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High-Altitude AirCore-Glider System


The Global Monitoring Division (GMD) of NOAA’s Earth System Research Lab (ESRL) has revolutionized high-altitude trace gas sampling with the balloon-borne AirCore sampling system, which is capable of collecting samples up to altitudes of 30 km. Over 120 AirCores have been launched, recovered and analyzed for a variety of trace gases, providing profiles of more than 98% of the atmospheric column for carbon dioxide (CO2), methane (CH4), and carbon monoxide (CO). These profiles provide valuable information for satellite validation and some of the only trace gas measurements available in the lower to mid-stratosphere unreachable by most aircraft. The current system is limited in profiling locations due to the feasibility of its recovery. The proposed study provides a critical path to make the sampling of 98% of the atmospheric column operational almost anywhere in the world by enabling a controlled UAS recovery of the AirCore sampling system and its accompanying in situ measurements package. GMD’s new project technology, under development provides a platform and an operational pathway for many other high accuracy measurements that would benefit from a dependable recovery system while at the same time providing the capability to reach altitudes that no manned aircraft are capable of reaching.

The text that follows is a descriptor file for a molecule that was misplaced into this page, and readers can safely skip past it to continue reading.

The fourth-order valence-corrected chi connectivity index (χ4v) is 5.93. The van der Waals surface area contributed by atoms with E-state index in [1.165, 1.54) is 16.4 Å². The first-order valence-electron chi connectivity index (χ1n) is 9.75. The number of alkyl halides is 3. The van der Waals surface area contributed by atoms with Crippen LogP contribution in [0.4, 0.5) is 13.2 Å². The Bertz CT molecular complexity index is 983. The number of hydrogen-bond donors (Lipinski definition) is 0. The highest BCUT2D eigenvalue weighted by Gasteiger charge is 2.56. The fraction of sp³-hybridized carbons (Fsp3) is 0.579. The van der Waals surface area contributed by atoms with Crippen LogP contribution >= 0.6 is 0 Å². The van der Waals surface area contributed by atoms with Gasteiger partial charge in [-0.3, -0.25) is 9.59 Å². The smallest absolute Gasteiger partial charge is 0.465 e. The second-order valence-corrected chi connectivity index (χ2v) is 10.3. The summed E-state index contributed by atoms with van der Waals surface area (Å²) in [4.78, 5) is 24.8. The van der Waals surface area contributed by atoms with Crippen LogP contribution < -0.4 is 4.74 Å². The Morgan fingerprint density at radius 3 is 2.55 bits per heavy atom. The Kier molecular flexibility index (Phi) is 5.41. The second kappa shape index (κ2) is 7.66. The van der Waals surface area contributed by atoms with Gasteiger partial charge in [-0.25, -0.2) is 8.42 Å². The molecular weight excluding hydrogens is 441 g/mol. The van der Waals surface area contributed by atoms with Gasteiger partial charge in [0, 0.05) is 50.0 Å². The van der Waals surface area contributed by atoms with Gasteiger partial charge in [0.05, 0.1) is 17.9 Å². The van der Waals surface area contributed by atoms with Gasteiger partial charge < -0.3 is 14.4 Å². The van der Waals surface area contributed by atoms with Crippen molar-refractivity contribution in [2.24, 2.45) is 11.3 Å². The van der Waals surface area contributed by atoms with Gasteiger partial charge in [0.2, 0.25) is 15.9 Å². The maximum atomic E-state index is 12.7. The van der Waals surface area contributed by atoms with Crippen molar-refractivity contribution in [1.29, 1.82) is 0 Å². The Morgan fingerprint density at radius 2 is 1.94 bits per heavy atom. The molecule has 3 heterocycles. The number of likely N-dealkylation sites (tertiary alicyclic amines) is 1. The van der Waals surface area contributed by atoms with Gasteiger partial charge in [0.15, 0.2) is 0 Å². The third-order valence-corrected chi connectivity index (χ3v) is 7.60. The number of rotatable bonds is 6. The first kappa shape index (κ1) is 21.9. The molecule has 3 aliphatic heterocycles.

Double AirCore string using 3000 g weather balloon which includes two AirCores, AD-B transponder, balloon cutter, iMet radiosonde and parachute (Figure 1). The parachute automatically deploys at balloon burst at around 100,000 feet and falls to the ground as much as 70 miles downwind of the launch location. The AirCore captures the full profile of atmosphere which is later analyzed for CO2, CH4 and CO providing more than 100 independent measurements in the atmospheric column from 0 – 100,000 feet above sea level.

Fig 1. Notional High-Altitude AirCore-Glider System / Flight profile.

Figure 2 is 3D sketch of glider system for AirCore payload. This system carries two AirCores, AD-B transponder, balloon cutter, iMet radiosonde and parachute in a single payload that is designed to glide at roughly a 11:1 glide ratio from 100,000 feet enabling the AirCore package to be returned to the launch location normal weather conditions. This system is designed to carry slightly more than 12 lbs.

Fig 2. 3D sketch of glider system for AirCore payload.